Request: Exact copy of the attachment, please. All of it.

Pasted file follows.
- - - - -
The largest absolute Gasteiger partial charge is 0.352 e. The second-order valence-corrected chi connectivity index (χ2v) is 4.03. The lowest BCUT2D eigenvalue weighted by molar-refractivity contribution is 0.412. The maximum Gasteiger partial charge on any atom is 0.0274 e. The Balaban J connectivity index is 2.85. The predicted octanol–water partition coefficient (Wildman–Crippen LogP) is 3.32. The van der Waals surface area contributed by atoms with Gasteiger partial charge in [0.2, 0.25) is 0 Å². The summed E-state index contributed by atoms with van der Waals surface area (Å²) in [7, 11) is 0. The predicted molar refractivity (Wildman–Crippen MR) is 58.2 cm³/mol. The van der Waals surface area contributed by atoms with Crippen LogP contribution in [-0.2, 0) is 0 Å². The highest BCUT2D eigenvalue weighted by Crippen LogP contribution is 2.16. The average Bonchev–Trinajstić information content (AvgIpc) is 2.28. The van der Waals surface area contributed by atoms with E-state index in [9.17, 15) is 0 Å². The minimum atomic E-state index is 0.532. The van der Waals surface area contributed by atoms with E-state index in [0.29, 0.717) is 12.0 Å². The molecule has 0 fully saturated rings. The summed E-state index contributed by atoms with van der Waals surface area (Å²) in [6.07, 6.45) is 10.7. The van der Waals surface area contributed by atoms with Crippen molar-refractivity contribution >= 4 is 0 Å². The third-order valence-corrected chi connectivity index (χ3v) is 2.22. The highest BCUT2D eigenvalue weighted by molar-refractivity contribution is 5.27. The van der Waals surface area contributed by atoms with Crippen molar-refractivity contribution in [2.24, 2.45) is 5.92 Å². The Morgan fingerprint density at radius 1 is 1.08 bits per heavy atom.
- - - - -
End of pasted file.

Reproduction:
The largest absolute Gasteiger partial charge is 0.352 e. The second-order valence-corrected chi connectivity index (χ2v) is 4.03. The lowest BCUT2D eigenvalue weighted by molar-refractivity contribution is 0.412. The maximum Gasteiger partial charge on any atom is 0.0274 e. The Balaban J connectivity index is 2.85. The predicted octanol–water partition coefficient (Wildman–Crippen LogP) is 3.32. The van der Waals surface area contributed by atoms with Gasteiger partial charge in [0.2, 0.25) is 0 Å². The summed E-state index contributed by atoms with van der Waals surface area (Å²) in [7, 11) is 0. The predicted molar refractivity (Wildman–Crippen MR) is 58.2 cm³/mol. The van der Waals surface area contributed by atoms with Crippen LogP contribution in [-0.2, 0) is 0 Å². The highest BCUT2D eigenvalue weighted by Crippen LogP contribution is 2.16. The average Bonchev–Trinajstić information content (AvgIpc) is 2.28. The van der Waals surface area contributed by atoms with E-state index in [9.17, 15) is 0 Å². The minimum atomic E-state index is 0.532. The van der Waals surface area contributed by atoms with E-state index in [0.29, 0.717) is 12.0 Å². The molecule has 0 fully saturated rings. The summed E-state index contributed by atoms with van der Waals surface area (Å²) in [6.07, 6.45) is 10.7. The van der Waals surface area contributed by atoms with Crippen molar-refractivity contribution >= 4 is 0 Å². The third-order valence-corrected chi connectivity index (χ3v) is 2.22. The highest BCUT2D eigenvalue weighted by molar-refractivity contribution is 5.27. The van der Waals surface area contributed by atoms with Crippen molar-refractivity contribution in [2.24, 2.45) is 5.92 Å². The Morgan fingerprint density at radius 1 is 1.08 bits per heavy atom.